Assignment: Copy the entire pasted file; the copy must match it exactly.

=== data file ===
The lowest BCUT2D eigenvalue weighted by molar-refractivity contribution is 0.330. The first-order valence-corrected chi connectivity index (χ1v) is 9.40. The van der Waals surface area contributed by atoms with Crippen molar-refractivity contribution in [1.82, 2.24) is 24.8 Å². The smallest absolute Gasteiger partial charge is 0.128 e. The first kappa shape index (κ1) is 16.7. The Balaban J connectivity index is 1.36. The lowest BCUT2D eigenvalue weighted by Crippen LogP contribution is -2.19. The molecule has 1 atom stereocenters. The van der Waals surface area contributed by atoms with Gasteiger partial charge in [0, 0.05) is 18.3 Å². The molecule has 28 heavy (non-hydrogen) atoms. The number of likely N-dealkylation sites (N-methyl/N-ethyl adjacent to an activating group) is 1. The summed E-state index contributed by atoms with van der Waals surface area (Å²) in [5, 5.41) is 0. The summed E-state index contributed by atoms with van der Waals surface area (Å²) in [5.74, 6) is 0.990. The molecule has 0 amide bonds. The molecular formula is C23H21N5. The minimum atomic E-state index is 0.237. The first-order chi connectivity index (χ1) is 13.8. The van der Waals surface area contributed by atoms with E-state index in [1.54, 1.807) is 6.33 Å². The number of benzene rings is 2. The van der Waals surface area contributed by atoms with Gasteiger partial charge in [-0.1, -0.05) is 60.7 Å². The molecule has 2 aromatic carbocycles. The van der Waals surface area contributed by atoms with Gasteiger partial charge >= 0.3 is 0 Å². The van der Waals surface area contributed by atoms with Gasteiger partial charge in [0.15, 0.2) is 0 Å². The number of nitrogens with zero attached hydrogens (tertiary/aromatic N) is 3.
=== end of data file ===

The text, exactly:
The lowest BCUT2D eigenvalue weighted by molar-refractivity contribution is 0.330. The first-order valence-corrected chi connectivity index (χ1v) is 9.40. The van der Waals surface area contributed by atoms with Crippen molar-refractivity contribution in [1.82, 2.24) is 24.8 Å². The smallest absolute Gasteiger partial charge is 0.128 e. The first kappa shape index (κ1) is 16.7. The Balaban J connectivity index is 1.36. The lowest BCUT2D eigenvalue weighted by Crippen LogP contribution is -2.19. The molecule has 1 atom stereocenters. The van der Waals surface area contributed by atoms with Gasteiger partial charge in [0, 0.05) is 18.3 Å². The molecule has 28 heavy (non-hydrogen) atoms. The number of likely N-dealkylation sites (N-methyl/N-ethyl adjacent to an activating group) is 1. The summed E-state index contributed by atoms with van der Waals surface area (Å²) in [5, 5.41) is 0. The summed E-state index contributed by atoms with van der Waals surface area (Å²) in [5.74, 6) is 0.990. The molecule has 0 amide bonds. The molecular formula is C23H21N5. The minimum atomic E-state index is 0.237. The first-order chi connectivity index (χ1) is 13.8. The van der Waals surface area contributed by atoms with E-state index in [1.54, 1.807) is 6.33 Å². The number of benzene rings is 2. The van der Waals surface area contributed by atoms with Gasteiger partial charge in [-0.1, -0.05) is 60.7 Å². The molecule has 2 aromatic carbocycles. The van der Waals surface area contributed by atoms with Gasteiger partial charge >= 0.3 is 0 Å². The van der Waals surface area contributed by atoms with Gasteiger partial charge in [0.15, 0.2) is 0 Å². The number of nitrogens with zero attached hydrogens (tertiary/aromatic N) is 3.